Boarding passes texted to phones due to take off in UAE

Airplane passengers in the Emirates will soon be able to check in with boarding passes messaged to their mobile phones.

Powered by automated translation

DUBAI // Airplane passengers in the UAE will soon be able to check in with boarding passes texted to their mobile phones, an industry magazine has reported. Abu Dhabi and Sharjah international airports are among 1,400 worldwide to adopt the Bar Code Boarding Pass (BCBP) system, expected to be implemented in 2012, according to a study by the IT company SITA carried in Air Transport World magazine.

Boarding passes will be sent directly to a passenger's mobile phone, eliminating the need to print any documents. The passenger would just pass through a scanner that would read their "m-boarding" pass, which can be issued by SMS. Those travelling with only hand luggage will not have to queue at a counter at all. The UAE has pioneered mobile technology for so called "m-visas", a paperless entry system for those visiting from countries that are not part of the visa waiver programme.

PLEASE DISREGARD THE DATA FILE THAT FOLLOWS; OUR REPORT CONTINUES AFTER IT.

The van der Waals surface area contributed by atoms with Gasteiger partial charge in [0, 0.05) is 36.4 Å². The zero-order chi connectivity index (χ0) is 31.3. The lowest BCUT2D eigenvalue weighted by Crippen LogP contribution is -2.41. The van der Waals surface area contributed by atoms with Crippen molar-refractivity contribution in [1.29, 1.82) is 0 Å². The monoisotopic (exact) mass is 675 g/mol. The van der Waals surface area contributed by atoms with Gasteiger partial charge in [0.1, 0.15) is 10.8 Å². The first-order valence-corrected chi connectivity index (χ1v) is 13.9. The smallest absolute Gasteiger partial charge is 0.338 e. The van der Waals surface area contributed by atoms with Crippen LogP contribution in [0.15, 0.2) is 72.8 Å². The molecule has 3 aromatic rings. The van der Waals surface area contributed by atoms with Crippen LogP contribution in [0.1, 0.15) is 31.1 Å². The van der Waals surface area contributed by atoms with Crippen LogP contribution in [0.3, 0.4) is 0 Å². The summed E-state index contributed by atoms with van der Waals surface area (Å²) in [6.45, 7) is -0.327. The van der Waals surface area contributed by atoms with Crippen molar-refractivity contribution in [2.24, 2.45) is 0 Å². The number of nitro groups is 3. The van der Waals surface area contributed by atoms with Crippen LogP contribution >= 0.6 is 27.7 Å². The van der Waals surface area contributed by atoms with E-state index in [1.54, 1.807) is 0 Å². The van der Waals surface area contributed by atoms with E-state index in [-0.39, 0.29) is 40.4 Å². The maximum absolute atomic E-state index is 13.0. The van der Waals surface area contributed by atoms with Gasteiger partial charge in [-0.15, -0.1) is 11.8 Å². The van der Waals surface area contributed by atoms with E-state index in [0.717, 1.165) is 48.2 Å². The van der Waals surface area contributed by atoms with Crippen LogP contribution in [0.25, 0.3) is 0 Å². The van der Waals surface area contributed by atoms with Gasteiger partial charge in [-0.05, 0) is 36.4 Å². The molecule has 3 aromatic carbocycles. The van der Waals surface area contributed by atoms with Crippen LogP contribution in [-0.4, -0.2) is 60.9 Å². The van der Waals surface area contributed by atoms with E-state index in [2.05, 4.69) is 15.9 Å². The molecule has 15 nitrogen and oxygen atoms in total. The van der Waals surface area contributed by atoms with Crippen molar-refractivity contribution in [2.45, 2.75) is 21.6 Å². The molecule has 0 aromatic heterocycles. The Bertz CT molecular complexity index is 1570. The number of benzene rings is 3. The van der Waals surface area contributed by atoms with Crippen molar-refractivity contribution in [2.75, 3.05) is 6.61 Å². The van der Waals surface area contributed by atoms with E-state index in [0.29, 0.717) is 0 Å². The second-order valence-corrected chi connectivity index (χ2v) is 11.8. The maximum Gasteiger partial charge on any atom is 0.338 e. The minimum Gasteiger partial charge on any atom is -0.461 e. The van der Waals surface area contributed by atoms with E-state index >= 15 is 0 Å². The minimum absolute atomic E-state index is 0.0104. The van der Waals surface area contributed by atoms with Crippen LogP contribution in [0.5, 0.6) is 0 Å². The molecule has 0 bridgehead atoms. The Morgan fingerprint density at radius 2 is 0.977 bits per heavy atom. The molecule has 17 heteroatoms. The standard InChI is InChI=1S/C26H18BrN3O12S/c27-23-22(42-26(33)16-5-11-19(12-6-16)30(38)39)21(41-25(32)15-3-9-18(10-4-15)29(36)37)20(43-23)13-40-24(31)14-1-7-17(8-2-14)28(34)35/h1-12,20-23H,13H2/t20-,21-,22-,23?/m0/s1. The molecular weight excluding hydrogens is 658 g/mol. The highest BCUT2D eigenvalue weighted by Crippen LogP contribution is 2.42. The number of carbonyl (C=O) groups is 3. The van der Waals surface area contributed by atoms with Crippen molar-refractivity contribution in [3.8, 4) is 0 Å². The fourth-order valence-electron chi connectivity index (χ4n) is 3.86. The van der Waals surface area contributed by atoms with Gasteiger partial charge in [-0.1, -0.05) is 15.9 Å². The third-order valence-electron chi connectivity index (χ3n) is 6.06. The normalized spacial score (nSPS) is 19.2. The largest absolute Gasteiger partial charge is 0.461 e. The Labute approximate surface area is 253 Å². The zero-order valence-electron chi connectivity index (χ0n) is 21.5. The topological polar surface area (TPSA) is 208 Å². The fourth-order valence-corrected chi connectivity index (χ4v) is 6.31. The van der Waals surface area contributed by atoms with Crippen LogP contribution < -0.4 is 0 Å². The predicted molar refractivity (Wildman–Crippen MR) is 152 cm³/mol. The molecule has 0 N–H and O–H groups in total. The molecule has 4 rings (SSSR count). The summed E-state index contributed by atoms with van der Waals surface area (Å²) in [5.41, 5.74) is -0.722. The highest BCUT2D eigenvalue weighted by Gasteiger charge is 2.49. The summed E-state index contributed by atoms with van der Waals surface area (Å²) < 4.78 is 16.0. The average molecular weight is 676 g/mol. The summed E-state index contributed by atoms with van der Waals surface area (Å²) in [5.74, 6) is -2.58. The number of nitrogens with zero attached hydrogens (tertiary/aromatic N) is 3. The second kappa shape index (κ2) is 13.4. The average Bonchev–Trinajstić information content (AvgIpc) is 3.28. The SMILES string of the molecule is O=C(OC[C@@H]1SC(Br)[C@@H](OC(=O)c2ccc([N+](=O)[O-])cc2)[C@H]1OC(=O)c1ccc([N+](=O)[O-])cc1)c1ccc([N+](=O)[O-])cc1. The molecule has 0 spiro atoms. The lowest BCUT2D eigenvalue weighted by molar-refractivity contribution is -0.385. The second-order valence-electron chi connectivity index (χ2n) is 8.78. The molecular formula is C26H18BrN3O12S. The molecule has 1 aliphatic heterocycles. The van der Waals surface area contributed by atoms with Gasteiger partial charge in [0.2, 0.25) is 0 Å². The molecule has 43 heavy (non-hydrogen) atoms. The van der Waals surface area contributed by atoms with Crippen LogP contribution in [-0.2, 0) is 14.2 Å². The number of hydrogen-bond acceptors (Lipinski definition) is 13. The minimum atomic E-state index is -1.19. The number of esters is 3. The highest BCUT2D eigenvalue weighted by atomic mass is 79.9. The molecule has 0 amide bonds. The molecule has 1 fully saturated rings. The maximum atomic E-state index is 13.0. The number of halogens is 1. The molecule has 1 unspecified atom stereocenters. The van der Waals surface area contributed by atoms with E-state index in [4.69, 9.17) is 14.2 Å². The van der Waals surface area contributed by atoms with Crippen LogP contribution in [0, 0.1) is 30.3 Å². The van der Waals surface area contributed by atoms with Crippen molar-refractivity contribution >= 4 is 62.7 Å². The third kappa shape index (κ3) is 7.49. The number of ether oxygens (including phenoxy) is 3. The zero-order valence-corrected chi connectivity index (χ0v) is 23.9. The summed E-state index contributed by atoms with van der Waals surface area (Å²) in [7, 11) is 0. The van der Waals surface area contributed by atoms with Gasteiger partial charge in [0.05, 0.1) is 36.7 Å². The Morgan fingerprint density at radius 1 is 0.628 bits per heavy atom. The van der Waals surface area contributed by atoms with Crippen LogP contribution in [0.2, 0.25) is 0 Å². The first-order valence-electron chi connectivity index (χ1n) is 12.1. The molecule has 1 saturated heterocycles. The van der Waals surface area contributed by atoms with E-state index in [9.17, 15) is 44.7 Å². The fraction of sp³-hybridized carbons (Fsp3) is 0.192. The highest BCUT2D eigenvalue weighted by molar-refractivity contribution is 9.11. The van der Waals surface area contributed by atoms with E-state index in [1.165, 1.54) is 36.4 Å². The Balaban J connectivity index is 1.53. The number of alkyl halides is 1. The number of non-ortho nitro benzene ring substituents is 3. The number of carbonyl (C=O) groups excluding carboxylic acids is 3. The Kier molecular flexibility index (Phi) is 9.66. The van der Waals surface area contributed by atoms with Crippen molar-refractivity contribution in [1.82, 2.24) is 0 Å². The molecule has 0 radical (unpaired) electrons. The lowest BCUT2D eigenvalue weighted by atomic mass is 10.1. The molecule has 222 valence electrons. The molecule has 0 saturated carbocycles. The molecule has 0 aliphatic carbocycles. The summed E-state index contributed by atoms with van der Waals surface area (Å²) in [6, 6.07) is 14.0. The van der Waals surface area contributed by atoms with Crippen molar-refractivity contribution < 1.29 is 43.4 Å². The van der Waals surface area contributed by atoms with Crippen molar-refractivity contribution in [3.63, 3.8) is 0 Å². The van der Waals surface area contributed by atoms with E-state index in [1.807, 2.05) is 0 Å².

It has also led the world in the implementation of biometric technology, such as iris scanners, e-gates and e-passports for air travellers. The introduction of automated self-serve kiosks in 2007 has doubled the number of passengers processed per hour. Rico Barandun, head of e-services at Swissport, a company that manages automated airport check-ins in Switzerland, said in the report that new technologies such as BCBP would free airports from worrying about checking-in procedures and allow them to focus on maximising entertainment and retail revenue.

The study, which also surveyed more than 2,000 passengers at six of the world's major airports, found that travellers are becoming accustomed to automated border controls, with 58 per cent reporting their experiences as positive, a nine per cent increase over 2007. However, 62 per cent said they wanted even shorter queues at border controls. Almost half - 45 per cent - were positive about the introduction of mobile check-in services.

The report's authors said the results indicated that "an initial scepticism of supplying personal data for biometric checks has been offset by the benefits of a quicker, less stressful airport experience". Almost a third of the world's airports currently offer a flight status notification system vis SMS message, a figure expected to double by 2012. The drive for further automation has been endorsed by the International Air Transport Association (IATA), which represents the industry.

IATA estimates that the switch to BCBP could save the industry up to US$1.5 billion (Dh5.5bn) a year.